WASHINGTON (NewsNation Now) — As millions of Americans file ahead of the Tax Day filing May 17 midnight deadline, lawmakers are increasingly looking at boosting the Internal Revenue Services’ budget to help pay for infrastructure improvements.
However, the IRS has sounded the alarm on a different magnitude, saying not everyone is paying their fair share.
In selling its plan, the White House has emphasized what it describes as fixing a “two-tiered system of tax administration” in the U.S. While regular workers pay taxes on the wages they earn, some wealthy taxpayers find ways to maneuver around them.
Those with annual incomes under $25,000 are audited at a higher rate (0.69%) than those with incomes up to $500,000 (0.53%), according to IRS data. Taxpayers who receive the earned income tax credit (EITC), a program that applies mainly to low-income workers with children, are audited at a higher rate than all but the very wealthiest filers.
The Mississippi Delta is home to some of the poorest communities in the country; it’s also home to one of the most heavily audited counties in America.
Residents in Humphreys County, Mississippi, are more likely to be audited than any other place in the U.S., according to IRS data analyzed by ProPublica.
“I think we all just kind of walk around with an innate fear of the IRS,” said Ben Wilkerson of North Mississippi Rural Legal Services, who represents the latter group.
Most Americans never receive the dreaded audit letter from the IRS, but those who do are most likely remarkably wealthy or live in poverty.
“For whatever reason, they just don’t have the time, or the resources, or just the will to fight back against the IRS, Wilkerson said.
The EITC program gets extra scrutiny from the IRS, and while most who benefit don’t have the money to fight the government, Janet Holztblatt says, “on the other hand, wealthy and big corporations have access to very sophisticated tax lawyers and tax advisors.”
Holztblatt, who works with the Tax Policy Center, stated corporations are nearly four times as likely to fight back and win against the IRS than regular taxpayers.
“The IRS is kind of a boogeyman, right? But for, you know, the very rich and for corporations, the IRS is afraid of them,” said Paul Kiel, a business and consumer finance reporter for ProPublica.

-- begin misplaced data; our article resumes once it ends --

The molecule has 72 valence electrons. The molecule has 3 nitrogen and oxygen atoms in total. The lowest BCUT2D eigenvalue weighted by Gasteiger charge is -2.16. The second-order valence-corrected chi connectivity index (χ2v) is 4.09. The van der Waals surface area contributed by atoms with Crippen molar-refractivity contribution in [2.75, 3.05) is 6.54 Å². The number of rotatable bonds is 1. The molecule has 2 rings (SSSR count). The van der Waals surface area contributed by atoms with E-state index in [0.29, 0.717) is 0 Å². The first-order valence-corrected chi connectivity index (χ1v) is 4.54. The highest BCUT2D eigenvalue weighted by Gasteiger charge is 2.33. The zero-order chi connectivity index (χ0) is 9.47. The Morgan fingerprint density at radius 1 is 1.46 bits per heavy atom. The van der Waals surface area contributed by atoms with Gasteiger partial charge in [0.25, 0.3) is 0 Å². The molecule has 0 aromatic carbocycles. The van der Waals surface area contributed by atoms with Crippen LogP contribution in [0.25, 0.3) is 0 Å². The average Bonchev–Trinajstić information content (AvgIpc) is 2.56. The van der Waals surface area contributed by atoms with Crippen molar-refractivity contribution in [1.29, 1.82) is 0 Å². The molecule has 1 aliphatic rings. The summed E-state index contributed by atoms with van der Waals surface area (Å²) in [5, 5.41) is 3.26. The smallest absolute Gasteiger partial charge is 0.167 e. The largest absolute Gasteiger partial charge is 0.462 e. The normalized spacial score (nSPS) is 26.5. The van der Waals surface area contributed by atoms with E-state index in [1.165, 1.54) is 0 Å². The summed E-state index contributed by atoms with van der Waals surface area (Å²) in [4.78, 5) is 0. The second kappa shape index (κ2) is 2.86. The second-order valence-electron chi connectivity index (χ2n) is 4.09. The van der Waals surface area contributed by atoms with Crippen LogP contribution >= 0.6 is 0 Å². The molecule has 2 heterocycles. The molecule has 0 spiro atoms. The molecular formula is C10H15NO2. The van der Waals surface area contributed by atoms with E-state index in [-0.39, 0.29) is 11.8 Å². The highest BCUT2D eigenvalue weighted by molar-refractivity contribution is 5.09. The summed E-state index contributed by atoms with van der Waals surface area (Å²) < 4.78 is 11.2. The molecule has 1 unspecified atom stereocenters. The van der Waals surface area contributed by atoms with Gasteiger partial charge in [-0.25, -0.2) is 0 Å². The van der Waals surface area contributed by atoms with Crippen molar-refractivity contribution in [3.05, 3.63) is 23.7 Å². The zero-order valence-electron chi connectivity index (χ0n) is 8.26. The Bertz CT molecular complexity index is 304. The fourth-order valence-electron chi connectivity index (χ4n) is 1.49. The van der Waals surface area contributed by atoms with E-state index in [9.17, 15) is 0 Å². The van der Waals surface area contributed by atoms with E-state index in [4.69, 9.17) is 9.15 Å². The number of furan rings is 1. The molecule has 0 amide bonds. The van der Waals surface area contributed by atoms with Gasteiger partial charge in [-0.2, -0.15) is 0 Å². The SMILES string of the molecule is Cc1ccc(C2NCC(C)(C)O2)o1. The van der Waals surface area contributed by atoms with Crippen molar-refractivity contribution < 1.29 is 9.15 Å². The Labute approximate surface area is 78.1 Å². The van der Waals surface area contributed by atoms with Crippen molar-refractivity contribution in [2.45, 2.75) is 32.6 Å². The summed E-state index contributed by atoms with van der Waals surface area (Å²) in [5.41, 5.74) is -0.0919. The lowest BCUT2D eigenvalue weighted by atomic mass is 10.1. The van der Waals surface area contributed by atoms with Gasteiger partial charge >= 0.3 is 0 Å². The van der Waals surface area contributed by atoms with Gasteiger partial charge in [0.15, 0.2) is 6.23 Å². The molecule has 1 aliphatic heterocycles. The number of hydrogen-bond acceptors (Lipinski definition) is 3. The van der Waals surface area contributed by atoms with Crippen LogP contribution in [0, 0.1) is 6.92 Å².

The government is losing an estimated $1 trillion in unpaid taxes every year, according to the IRS commissioner. That’s enough to cover the entire budget deficit for 2019, the last pre-pandemic year.
One reason for the gap in unpaid taxes — dramatic budget cuts to the IRS.
The number of IRS agents is down 43% since 2010, according to a study by Syracuse University.
As a result, while the number of millionaires in the U.S. has doubled since 2012, the number of millionaires audited decreased by 72%.
It’s the same pattern for big businesses — in 2012, 93% of major corporations were audited compared to just 38% last year.
In a statement to NewsNation, IRS Commissioner Chuck Rettig said his agency needs help.
“The IRS requires more resources to conduct investigations into underreported income and to pursue high-income taxpayers who evade their tax liability through complex schemes,” said Rettig.
Now President Joe Biden is proposing that Congress build up the agency, saying that a more aggressive collection of unpaid taxes could help cover the cost of his multitrillion-dollar plan to boost infrastructure, families and education. More resources to boost audits of businesses, estates and the wealthy would raise $700 billion over 10 years, the White House estimates.
Biden’s new spending proposals include an extra $80 billion over 10 years to bolster IRS audits of upper-income individuals and corporations. It’s a proposal with bipartisan support on Capitol Hill.
“One percent of the tax-payers, 36 percent of the unpaid taxes. Most Americans pay what they owe, meaning that they cover for the tax cheats through higher taxes, fewer public services,” said Democratic Sen. Sheldon Whitehouse of Rhode Island.
“I’m certainly open to increasing the IRS budget to allow the agency to pursue those who are avoiding paying their taxes,” said Republican Sen. Susan Collins of Maine.
The IRS rejects the notion of unfair audit treatment, saying that critics have misinterpreted the data.
Rettig bristled at the suggestion during a Senate hearing. High-income taxpayers “are audited more than any other taxpayer,” he said. “At a rate over 8% for those earning more than $10 million.”